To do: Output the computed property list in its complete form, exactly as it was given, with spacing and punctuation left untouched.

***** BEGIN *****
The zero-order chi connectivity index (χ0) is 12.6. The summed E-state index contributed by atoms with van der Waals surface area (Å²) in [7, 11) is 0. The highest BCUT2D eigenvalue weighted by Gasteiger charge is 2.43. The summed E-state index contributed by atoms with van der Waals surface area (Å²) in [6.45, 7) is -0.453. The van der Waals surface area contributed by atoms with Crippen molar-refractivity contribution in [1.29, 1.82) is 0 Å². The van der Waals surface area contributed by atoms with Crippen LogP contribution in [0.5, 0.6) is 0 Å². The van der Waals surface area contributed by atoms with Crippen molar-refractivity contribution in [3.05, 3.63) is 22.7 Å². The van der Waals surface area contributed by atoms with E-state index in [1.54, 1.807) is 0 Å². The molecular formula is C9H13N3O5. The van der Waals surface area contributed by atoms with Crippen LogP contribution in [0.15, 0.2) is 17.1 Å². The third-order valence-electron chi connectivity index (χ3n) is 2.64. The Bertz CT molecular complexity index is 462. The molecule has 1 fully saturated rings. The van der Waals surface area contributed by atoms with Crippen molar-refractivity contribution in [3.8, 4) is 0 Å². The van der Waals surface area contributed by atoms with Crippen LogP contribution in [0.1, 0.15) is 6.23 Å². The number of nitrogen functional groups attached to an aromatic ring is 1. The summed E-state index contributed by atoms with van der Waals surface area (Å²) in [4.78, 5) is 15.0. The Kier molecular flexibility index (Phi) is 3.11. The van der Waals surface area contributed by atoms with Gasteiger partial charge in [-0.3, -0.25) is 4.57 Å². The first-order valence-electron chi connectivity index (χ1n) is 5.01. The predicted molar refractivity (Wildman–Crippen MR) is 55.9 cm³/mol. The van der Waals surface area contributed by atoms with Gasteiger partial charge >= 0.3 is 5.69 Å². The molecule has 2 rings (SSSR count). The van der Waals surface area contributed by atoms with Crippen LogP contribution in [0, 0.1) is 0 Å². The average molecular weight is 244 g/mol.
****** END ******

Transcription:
The zero-order chi connectivity index (χ0) is 12.6. The summed E-state index contributed by atoms with van der Waals surface area (Å²) in [7, 11) is 0. The highest BCUT2D eigenvalue weighted by Gasteiger charge is 2.43. The summed E-state index contributed by atoms with van der Waals surface area (Å²) in [6.45, 7) is -0.453. The van der Waals surface area contributed by atoms with Crippen molar-refractivity contribution in [1.29, 1.82) is 0 Å². The van der Waals surface area contributed by atoms with Crippen LogP contribution in [0.5, 0.6) is 0 Å². The van der Waals surface area contributed by atoms with Crippen molar-refractivity contribution in [3.05, 3.63) is 22.7 Å². The van der Waals surface area contributed by atoms with E-state index in [1.54, 1.807) is 0 Å². The molecular formula is C9H13N3O5. The van der Waals surface area contributed by atoms with Crippen LogP contribution in [0.15, 0.2) is 17.1 Å². The third-order valence-electron chi connectivity index (χ3n) is 2.64. The Bertz CT molecular complexity index is 462. The molecule has 1 fully saturated rings. The van der Waals surface area contributed by atoms with Crippen molar-refractivity contribution in [3.8, 4) is 0 Å². The van der Waals surface area contributed by atoms with Crippen LogP contribution in [0.1, 0.15) is 6.23 Å². The number of nitrogen functional groups attached to an aromatic ring is 1. The summed E-state index contributed by atoms with van der Waals surface area (Å²) in [4.78, 5) is 15.0. The Kier molecular flexibility index (Phi) is 3.11. The van der Waals surface area contributed by atoms with Gasteiger partial charge in [-0.3, -0.25) is 4.57 Å². The first-order valence-electron chi connectivity index (χ1n) is 5.01. The predicted molar refractivity (Wildman–Crippen MR) is 55.9 cm³/mol. The van der Waals surface area contributed by atoms with Gasteiger partial charge >= 0.3 is 5.69 Å². The molecule has 2 rings (SSSR count). The van der Waals surface area contributed by atoms with Crippen LogP contribution in [0, 0.1) is 0 Å². The average molecular weight is 244 g/mol.